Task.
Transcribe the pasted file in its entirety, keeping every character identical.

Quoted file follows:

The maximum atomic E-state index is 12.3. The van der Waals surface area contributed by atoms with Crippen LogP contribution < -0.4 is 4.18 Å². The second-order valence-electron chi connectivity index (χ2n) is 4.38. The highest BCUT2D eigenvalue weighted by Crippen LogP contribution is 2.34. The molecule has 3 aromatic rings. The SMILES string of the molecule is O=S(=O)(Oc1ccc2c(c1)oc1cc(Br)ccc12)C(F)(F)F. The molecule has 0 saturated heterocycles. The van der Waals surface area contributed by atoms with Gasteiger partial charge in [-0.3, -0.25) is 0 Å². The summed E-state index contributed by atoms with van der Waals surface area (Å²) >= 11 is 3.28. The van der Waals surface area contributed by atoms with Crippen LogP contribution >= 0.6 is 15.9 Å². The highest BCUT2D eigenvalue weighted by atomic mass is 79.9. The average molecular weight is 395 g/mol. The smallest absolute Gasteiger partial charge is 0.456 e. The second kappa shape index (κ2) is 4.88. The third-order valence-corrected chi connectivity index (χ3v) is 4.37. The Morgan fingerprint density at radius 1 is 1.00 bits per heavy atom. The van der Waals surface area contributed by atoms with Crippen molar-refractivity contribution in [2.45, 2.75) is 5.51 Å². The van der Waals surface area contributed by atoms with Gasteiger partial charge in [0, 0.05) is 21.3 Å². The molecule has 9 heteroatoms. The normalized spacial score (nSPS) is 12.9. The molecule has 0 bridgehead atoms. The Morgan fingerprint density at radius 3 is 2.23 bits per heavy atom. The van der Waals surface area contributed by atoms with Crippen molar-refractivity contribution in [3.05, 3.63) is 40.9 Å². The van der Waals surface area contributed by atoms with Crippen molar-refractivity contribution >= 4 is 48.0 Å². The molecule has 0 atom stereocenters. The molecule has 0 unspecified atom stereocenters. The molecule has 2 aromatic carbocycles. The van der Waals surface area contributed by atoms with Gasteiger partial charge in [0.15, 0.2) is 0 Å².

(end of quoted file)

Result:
The maximum atomic E-state index is 12.3. The van der Waals surface area contributed by atoms with Crippen LogP contribution < -0.4 is 4.18 Å². The second-order valence-electron chi connectivity index (χ2n) is 4.38. The highest BCUT2D eigenvalue weighted by Crippen LogP contribution is 2.34. The molecule has 3 aromatic rings. The SMILES string of the molecule is O=S(=O)(Oc1ccc2c(c1)oc1cc(Br)ccc12)C(F)(F)F. The molecule has 0 saturated heterocycles. The van der Waals surface area contributed by atoms with Gasteiger partial charge in [-0.3, -0.25) is 0 Å². The summed E-state index contributed by atoms with van der Waals surface area (Å²) >= 11 is 3.28. The van der Waals surface area contributed by atoms with Crippen LogP contribution >= 0.6 is 15.9 Å². The highest BCUT2D eigenvalue weighted by atomic mass is 79.9. The average molecular weight is 395 g/mol. The smallest absolute Gasteiger partial charge is 0.456 e. The second kappa shape index (κ2) is 4.88. The third-order valence-corrected chi connectivity index (χ3v) is 4.37. The Morgan fingerprint density at radius 1 is 1.00 bits per heavy atom. The van der Waals surface area contributed by atoms with Crippen molar-refractivity contribution in [2.45, 2.75) is 5.51 Å². The van der Waals surface area contributed by atoms with Gasteiger partial charge in [0, 0.05) is 21.3 Å². The molecule has 9 heteroatoms. The normalized spacial score (nSPS) is 12.9. The molecule has 0 bridgehead atoms. The Morgan fingerprint density at radius 3 is 2.23 bits per heavy atom. The van der Waals surface area contributed by atoms with Crippen molar-refractivity contribution in [3.05, 3.63) is 40.9 Å². The van der Waals surface area contributed by atoms with Crippen molar-refractivity contribution >= 4 is 48.0 Å². The molecule has 0 atom stereocenters. The molecule has 0 unspecified atom stereocenters. The molecule has 2 aromatic carbocycles. The van der Waals surface area contributed by atoms with Gasteiger partial charge in [0.15, 0.2) is 0 Å².